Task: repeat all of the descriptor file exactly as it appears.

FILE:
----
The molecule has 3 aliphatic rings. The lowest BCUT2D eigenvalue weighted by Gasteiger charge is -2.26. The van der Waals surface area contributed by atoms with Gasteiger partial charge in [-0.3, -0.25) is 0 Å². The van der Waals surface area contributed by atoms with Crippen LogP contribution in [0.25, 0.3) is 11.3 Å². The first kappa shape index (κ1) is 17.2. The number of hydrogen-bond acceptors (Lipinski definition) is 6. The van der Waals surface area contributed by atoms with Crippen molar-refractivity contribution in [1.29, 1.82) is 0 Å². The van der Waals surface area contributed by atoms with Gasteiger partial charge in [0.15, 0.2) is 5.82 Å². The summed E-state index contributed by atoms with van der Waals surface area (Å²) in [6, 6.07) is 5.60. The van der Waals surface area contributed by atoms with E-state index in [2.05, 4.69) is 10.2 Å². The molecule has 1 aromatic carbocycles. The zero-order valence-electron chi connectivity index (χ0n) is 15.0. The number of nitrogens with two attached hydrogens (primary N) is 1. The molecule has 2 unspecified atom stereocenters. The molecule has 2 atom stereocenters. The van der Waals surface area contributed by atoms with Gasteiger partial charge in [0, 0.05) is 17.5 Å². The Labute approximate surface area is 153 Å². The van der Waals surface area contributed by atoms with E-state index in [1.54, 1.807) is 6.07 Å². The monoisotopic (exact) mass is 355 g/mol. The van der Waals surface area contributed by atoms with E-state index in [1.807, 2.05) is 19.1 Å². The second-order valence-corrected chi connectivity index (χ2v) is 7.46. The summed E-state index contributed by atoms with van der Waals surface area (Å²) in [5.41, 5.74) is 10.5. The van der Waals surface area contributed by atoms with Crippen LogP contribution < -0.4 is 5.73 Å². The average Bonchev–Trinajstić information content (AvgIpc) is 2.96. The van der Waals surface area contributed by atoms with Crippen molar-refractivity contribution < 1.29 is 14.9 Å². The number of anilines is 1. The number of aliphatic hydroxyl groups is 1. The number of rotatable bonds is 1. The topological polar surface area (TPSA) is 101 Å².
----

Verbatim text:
The molecule has 3 aliphatic rings. The lowest BCUT2D eigenvalue weighted by Gasteiger charge is -2.26. The van der Waals surface area contributed by atoms with Gasteiger partial charge in [-0.3, -0.25) is 0 Å². The van der Waals surface area contributed by atoms with Crippen LogP contribution in [0.25, 0.3) is 11.3 Å². The first kappa shape index (κ1) is 17.2. The number of hydrogen-bond acceptors (Lipinski definition) is 6. The van der Waals surface area contributed by atoms with Crippen molar-refractivity contribution in [1.29, 1.82) is 0 Å². The van der Waals surface area contributed by atoms with Gasteiger partial charge in [0.15, 0.2) is 5.82 Å². The summed E-state index contributed by atoms with van der Waals surface area (Å²) in [6, 6.07) is 5.60. The van der Waals surface area contributed by atoms with E-state index in [2.05, 4.69) is 10.2 Å². The molecule has 1 aromatic carbocycles. The zero-order valence-electron chi connectivity index (χ0n) is 15.0. The number of nitrogens with two attached hydrogens (primary N) is 1. The molecule has 2 unspecified atom stereocenters. The molecule has 2 atom stereocenters. The van der Waals surface area contributed by atoms with Gasteiger partial charge in [0, 0.05) is 17.5 Å². The Labute approximate surface area is 153 Å². The van der Waals surface area contributed by atoms with E-state index in [1.54, 1.807) is 6.07 Å². The monoisotopic (exact) mass is 355 g/mol. The van der Waals surface area contributed by atoms with E-state index in [1.807, 2.05) is 19.1 Å². The second-order valence-corrected chi connectivity index (χ2v) is 7.46. The summed E-state index contributed by atoms with van der Waals surface area (Å²) in [5.41, 5.74) is 10.5. The van der Waals surface area contributed by atoms with Crippen LogP contribution < -0.4 is 5.73 Å². The average Bonchev–Trinajstić information content (AvgIpc) is 2.96. The van der Waals surface area contributed by atoms with Crippen molar-refractivity contribution < 1.29 is 14.9 Å². The number of anilines is 1. The number of aliphatic hydroxyl groups is 1. The number of rotatable bonds is 1. The topological polar surface area (TPSA) is 101 Å².